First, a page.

Background The Greater Hobart region (42.5°S) of Tasmania has consistently had the highest recorded prevalence and incidence rates of multiple sclerosis (MS) in Australia. We reassessed MS epidemiology in 2009–2019 and assessed longitudinal changes over 68 years.
Methods Cases recruited from clinic-based datasets and multiple other data sources. 2019 prevalence and 2009–2019 annual incidence and mortality rates estimated, and differences assessed using Poisson regression.
Results 436 MS cases resident on prevalence day were identified, and 130 had symptom onset within 2009–2019. Prevalence 197.1/100 000 (95% CI 179.4 to 216.5; 147.2/100 000 age standardised, 95% CI 126.5 to 171.3), a 36% increase since 2001 and 3.1-fold increase since 1961. 2009–2019 incidence rate=5.9/100 000 person-years, 95% CI 5.0 to 7.0 (6.1/1000 000 age standardised, 95% CI 4.7 to 7.9), a 2.8-fold increase since 1951–1961 and 65% since 2001–2009. 2009–2019 mortality rate=1.5/100 000 person-years, 95% CI 1.1 to 2.2 (0.9/100 000 age standardised, 95% CI 0.4 to 1.7), comparable to 2001–2009 (1.0/100 000) but reduced by 61% from 1951 to 1959 (2.1/100 000). 2001–2009 standardised mortality ratio=1.0 in 2009–2019, decreased from 2.0 in 1971–1979. Female:male prevalence sex ratio was 2.8, comparable to the 2009 value (2.6); incidence sex ratio (2.9) increased from 2001 to 9 (2.1). Comparisons with Newcastle, Australia (latitude=32.5°S) demonstrate a near complete abrogation of the latitudinal gradients for prevalence (ratio=1.0) and incidence (ratio=1.1), largely attributable to changing Hobart demography.
Conclusions Prevalence and incidence of MS continue to increase significantly in Hobart, alongside marked reductions in mortality and increased case longevity. The marked increase in incidence is of particular note and may reflect longstanding changes in MS risk behaviours including changing sun exposure, obesity rates, and smoking behaviours, particularly in females. Falling mortality contributes to increase longevity and prevalence, likely reflecting improved overall MS healthcare and implementation of disease-modifying therapy.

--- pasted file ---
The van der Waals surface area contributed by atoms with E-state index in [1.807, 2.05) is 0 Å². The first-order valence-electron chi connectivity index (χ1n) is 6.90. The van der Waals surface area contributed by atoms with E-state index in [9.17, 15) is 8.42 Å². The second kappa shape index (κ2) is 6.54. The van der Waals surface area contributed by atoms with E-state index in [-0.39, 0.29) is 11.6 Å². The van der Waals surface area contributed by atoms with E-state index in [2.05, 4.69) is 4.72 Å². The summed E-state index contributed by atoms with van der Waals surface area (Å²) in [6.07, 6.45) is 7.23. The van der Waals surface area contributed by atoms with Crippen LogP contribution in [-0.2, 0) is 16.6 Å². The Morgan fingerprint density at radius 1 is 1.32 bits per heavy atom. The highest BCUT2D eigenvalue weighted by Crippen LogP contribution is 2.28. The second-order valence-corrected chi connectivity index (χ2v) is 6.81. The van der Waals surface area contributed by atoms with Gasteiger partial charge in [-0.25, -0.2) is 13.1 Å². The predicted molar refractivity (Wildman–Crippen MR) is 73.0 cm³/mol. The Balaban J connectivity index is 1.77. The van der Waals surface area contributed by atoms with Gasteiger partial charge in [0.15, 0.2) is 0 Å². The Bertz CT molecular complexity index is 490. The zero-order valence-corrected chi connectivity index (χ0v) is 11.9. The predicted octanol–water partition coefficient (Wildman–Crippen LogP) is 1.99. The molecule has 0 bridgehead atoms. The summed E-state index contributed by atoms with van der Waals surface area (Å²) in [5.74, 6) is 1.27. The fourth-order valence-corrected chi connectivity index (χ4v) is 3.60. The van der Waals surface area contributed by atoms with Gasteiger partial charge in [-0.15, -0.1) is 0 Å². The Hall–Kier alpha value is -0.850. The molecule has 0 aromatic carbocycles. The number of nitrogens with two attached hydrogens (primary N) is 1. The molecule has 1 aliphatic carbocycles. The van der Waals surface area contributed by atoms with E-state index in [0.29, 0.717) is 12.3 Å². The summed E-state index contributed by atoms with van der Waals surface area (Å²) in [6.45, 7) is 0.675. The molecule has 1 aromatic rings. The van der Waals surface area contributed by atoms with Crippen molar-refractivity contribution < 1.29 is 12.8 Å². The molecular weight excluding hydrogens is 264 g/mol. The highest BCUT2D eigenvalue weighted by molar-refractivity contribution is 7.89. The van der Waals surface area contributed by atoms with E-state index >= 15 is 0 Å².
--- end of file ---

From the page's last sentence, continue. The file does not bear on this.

- MULTIPLE SCLEROSIS
Data availability statement
Data are available on reasonable request.
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Contributors SS-Y: data management, statistical analysis, manuscript drafting; RA: collected data, data management, critical review; LB: statistical guidance, critical review; IvdM: critical review; BVT: project conception, critical review; All authors have reviewed the article and approve it for submission. BVT accepts full responsibility for the work and/or the conduct of the study, had access to the data, and controlled the decision to publish.
Funding The Multiple Sclerosis Research Flagship is supported by a grant from the Australian Medical Research Future Fund: Emerging Priorities and Consumer Driven Research.
Competing interests None declared.
Provenance and peer review Not commissioned; externally peer reviewed.
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